by Walt Disney Home Entertainment

And on the lighter side of woman power, nothing can beat the 1998 Disney animated version of Mulan, with the voice of Eddie Murphy as Mushu. To save her father from death in the army, a young maiden named Mulan secretly goes in his place and becomes one of China's greatest heroines in the process. Enjoy this adventure along with the comedic episodes by Eddie Murphy, as well as some great popular songs! - Janet, Fiction, Movies & Music

Delicate Condition (2023)

by Danielle Valentine

A gripping thriller about a woman's journey through IVF and pregnancy. When threats and stalking ensue, no men believe her and she goes into hiding. Is she crazy or is something else at play? - Lauren, Hanover Park Branch

Hidden Figures : the True Story of Four Black Women and the Space Race (2018)

by Margot Lee Shetterly

Shows how black women made a big difference with getting the first man on the moon in 1969! Very well written book and a great movie! - Cheryl, Circulation

I'm Still Here : Loving Myself in a World Not Made for Me (2023)

by Austin Channing Brown

This is a powerfully adapted version of the New York Times bestselling book I’m Still Here: Black Dignity in a World Made for Whiteness. Author Austin Channing Brown recounts her experiences with race in America, something that started when she was just seven years old. The topics covered in this book are important and heavy, and Channing Brown approaches them all in a way that is understandable and accessible for young readers. She does not shy away from the inequities that she faced, balancing them nicely with affirmations and words of encouragement for the readers. -Abbey, Youth Services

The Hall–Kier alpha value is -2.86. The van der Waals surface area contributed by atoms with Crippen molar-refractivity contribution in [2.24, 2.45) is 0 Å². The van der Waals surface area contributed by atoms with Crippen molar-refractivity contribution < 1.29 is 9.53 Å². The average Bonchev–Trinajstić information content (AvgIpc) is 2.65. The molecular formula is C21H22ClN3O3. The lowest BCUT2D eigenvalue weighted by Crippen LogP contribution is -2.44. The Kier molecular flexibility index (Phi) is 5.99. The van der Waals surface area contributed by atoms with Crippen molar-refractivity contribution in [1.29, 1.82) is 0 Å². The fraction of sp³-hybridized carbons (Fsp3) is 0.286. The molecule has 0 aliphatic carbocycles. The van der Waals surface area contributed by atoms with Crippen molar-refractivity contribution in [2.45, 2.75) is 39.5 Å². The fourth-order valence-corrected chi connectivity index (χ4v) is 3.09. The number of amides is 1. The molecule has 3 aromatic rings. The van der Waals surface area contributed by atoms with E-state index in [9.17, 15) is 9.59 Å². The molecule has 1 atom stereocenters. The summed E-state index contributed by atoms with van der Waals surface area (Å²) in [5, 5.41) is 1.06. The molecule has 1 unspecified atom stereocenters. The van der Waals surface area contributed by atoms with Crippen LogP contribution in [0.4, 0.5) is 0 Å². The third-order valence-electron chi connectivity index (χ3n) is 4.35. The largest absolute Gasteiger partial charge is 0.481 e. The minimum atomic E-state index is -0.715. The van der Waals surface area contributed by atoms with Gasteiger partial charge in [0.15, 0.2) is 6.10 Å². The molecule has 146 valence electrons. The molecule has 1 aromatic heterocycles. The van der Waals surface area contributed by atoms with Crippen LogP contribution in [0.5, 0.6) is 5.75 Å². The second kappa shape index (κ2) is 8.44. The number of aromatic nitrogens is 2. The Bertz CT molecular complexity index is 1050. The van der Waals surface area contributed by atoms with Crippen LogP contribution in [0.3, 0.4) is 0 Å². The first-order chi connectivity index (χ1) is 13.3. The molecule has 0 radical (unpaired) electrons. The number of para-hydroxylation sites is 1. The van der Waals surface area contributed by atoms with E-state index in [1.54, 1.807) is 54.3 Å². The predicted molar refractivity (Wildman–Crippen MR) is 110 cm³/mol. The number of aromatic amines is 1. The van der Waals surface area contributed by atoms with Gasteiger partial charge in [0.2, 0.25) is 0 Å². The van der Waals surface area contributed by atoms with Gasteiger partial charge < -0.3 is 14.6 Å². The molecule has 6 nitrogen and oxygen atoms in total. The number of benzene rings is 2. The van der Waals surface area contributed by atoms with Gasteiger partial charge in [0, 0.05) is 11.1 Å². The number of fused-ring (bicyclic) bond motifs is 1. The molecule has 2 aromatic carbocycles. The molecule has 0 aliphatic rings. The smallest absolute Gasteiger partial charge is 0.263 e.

A Million to One (2022)

by Adiba Jaigirdar

Oceans 8 meets Six of Crows but make it Titanic in this adventurous heist novel. Josefa, a top-class, cunning thief, has her eyes set on stealing the top-dollar Rubiyat, a one-of-a-kind book encased with millions of dollars worth of stones, but she knows that she can’t accomplish this alone. So, she recruits a crew of equally talented girls to help her out: Hinnah, a daring acrobat; Violet, an actress and expert dissembler; and Emilie, an artist who can replicate any drawing by hand. This book is driven by a powerhouse female cast and was one of the most fun historical fiction novels I've read. - Abbey, Youth Services

Wash Day Diaries (2022)

by Jamila Rowser

Wash Day Diaries tells the story of four friends who are all experiencing different aspects of new adulthood and enveloping themselves in Black beauty and joy: Kimana (Kim) is growing her singing career; Cookie is working to mend family tension; Tanisha (Nisha) is exploring what love means for her life at the moment; and Davene is learning how to prioritize her mental health. Through minimal dialogue, text conversations, and intricate illustrations, readers are immersed in four major life points in each of the characters' lives and are taken through how all four women intertwine and interact. The friendship and genuine connection between these characters leave something to be admired and, dare I say, envied. - Abbey, Youth Services